Wimbledon champion Martina Navratilova has been diagnosed with two types of cancer
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Wimbledon champion Martina Navratilova has announced she has been diagnosed with cancer, vowing to ‘fight’ with all she’s got.
She had noticed an enlarged lymph node in her neck in November last year, with a biopsy later revealing stage one throat cancer.
Further tests also found a lump in her breast, which was diagnosed as an unrelated cancer.
“I'm hoping for a favorable outcome. It's going to stink for a while but I'll fight with all I have got.”
A statement from her representative also described her prognosis as ‘good’, saying she would no longer be travelling to the Australian Open later this month, where she was due to work as a pundit.
“Martina Navratilova has been diagnosed with stage one throat cancer,” the statement said.
“The prognosis is good and Martina will start her treatment this month.
“The cancer type is HPV and this particular type responds really well to treatment. Martina noticed an enlarged lymph node in her neck during the WTA finals in Fort Worth. When it didn't go down, a biopsy was performed, the results came back as stage one throat cancer.
“At the same time as Martina was undergoing the tests for the throat, a suspicious form was found in her breast, which was subsequently diagnosed as cancer, completely unrelated to the throat cancer.
“Both these cancers are in their early stages with great outcomes. Martina won't be covering the Australian Open for Tennis Channel from their studio but hopes to be able to join in from time to time by Zoom.”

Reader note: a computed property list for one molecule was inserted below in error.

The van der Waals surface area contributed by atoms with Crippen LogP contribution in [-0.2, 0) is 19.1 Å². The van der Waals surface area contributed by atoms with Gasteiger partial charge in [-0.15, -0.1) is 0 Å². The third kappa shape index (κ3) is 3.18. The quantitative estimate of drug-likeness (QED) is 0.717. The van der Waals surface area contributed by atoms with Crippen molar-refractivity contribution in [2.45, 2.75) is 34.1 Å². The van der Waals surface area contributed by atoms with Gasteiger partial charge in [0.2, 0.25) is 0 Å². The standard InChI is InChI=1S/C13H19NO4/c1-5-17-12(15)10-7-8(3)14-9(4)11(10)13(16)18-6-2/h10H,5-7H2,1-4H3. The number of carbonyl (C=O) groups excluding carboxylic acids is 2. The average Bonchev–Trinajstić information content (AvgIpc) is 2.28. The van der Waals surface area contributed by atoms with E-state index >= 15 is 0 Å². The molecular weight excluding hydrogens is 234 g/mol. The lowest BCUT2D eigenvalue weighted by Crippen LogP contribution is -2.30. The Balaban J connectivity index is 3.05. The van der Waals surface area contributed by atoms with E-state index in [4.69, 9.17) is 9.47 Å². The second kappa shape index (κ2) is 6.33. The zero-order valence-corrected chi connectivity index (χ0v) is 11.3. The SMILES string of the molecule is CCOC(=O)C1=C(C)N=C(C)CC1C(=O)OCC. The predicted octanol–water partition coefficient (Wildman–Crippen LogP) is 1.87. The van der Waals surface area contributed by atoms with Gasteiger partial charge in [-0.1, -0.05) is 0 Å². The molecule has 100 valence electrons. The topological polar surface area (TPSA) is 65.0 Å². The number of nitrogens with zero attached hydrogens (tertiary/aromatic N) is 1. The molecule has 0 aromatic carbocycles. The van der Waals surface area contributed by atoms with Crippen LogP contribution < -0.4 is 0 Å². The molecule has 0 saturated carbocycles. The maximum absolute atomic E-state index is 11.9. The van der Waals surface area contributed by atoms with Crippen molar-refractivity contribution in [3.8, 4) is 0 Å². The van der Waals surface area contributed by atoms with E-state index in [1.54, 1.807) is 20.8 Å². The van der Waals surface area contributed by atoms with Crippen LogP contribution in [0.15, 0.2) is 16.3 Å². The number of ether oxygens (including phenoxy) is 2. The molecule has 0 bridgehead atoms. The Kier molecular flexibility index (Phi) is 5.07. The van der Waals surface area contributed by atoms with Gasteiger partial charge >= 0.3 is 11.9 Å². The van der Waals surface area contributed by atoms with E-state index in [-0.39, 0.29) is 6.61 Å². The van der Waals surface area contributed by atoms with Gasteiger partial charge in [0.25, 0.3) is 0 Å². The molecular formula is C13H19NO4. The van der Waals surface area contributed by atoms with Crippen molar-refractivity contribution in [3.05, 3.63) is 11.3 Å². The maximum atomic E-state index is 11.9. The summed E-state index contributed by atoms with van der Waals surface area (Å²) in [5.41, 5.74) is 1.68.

Navratilova, who is married to former Russian beauty queen Julia Lemigova, 50, previously faced breast cancer in 2010.
Speaking about the ordeal on The All New Monty: Ladies Night in 2019, she explained: “I found out it was DCIS which is not the worst kind. Sometimes I feel like I lucked out, I had the good cancer - if ever there was an oxymoron.
"For me the scariest parts were going back to the doctor and getting a mammogram to see if anything else is there.”
Navratilova continued: “Growing up in a communist country, you have to keep things buttoned up. And then I left my family and I didn't see my parents for four years. And that's what I'll start crying about because I can't get that time back.
“You just think, get on with it. Because the worst part of my life was already behind me.
“This is only me, I can deal with it, but what hurt me was hurting my mum. Because cancer was a piece of cake.”